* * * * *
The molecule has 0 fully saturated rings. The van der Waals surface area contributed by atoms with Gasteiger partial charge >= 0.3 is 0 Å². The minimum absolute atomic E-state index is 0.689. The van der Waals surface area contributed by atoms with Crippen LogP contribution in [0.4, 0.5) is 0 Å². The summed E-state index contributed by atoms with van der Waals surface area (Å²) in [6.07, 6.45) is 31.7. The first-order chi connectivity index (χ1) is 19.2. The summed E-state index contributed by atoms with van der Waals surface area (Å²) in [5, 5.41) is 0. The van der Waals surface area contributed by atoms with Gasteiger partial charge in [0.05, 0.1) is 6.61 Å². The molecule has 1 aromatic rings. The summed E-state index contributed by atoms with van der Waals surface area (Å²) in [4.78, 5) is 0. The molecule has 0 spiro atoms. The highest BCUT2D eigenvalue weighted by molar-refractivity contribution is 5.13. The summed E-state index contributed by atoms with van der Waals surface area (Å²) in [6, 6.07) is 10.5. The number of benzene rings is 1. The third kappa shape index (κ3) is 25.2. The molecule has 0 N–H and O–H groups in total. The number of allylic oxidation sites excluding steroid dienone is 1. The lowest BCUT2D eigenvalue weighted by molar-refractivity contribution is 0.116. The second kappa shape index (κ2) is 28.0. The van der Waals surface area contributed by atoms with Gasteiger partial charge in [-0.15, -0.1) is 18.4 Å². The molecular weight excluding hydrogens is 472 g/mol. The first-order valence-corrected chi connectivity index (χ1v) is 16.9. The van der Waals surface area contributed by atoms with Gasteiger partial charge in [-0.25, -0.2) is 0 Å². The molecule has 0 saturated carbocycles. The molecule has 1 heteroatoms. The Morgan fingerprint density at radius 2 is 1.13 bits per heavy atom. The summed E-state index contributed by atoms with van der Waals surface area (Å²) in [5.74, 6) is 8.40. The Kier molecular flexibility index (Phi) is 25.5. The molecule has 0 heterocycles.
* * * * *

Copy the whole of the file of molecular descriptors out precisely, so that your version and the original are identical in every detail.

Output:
The molecule has 0 fully saturated rings. The van der Waals surface area contributed by atoms with Gasteiger partial charge >= 0.3 is 0 Å². The minimum absolute atomic E-state index is 0.689. The van der Waals surface area contributed by atoms with Crippen LogP contribution in [0.4, 0.5) is 0 Å². The summed E-state index contributed by atoms with van der Waals surface area (Å²) in [6.07, 6.45) is 31.7. The first-order chi connectivity index (χ1) is 19.2. The summed E-state index contributed by atoms with van der Waals surface area (Å²) in [5, 5.41) is 0. The van der Waals surface area contributed by atoms with Gasteiger partial charge in [0.05, 0.1) is 6.61 Å². The molecule has 1 aromatic rings. The summed E-state index contributed by atoms with van der Waals surface area (Å²) in [4.78, 5) is 0. The molecule has 0 spiro atoms. The highest BCUT2D eigenvalue weighted by molar-refractivity contribution is 5.13. The summed E-state index contributed by atoms with van der Waals surface area (Å²) in [6, 6.07) is 10.5. The number of benzene rings is 1. The third kappa shape index (κ3) is 25.2. The molecule has 0 N–H and O–H groups in total. The number of allylic oxidation sites excluding steroid dienone is 1. The lowest BCUT2D eigenvalue weighted by molar-refractivity contribution is 0.116. The second kappa shape index (κ2) is 28.0. The van der Waals surface area contributed by atoms with Gasteiger partial charge in [-0.15, -0.1) is 18.4 Å². The molecular weight excluding hydrogens is 472 g/mol. The first-order valence-corrected chi connectivity index (χ1v) is 16.9. The van der Waals surface area contributed by atoms with Gasteiger partial charge in [-0.25, -0.2) is 0 Å². The molecule has 0 saturated carbocycles. The molecule has 1 heteroatoms. The Morgan fingerprint density at radius 2 is 1.13 bits per heavy atom. The summed E-state index contributed by atoms with van der Waals surface area (Å²) in [5.74, 6) is 8.40. The Kier molecular flexibility index (Phi) is 25.5. The molecule has 0 heterocycles.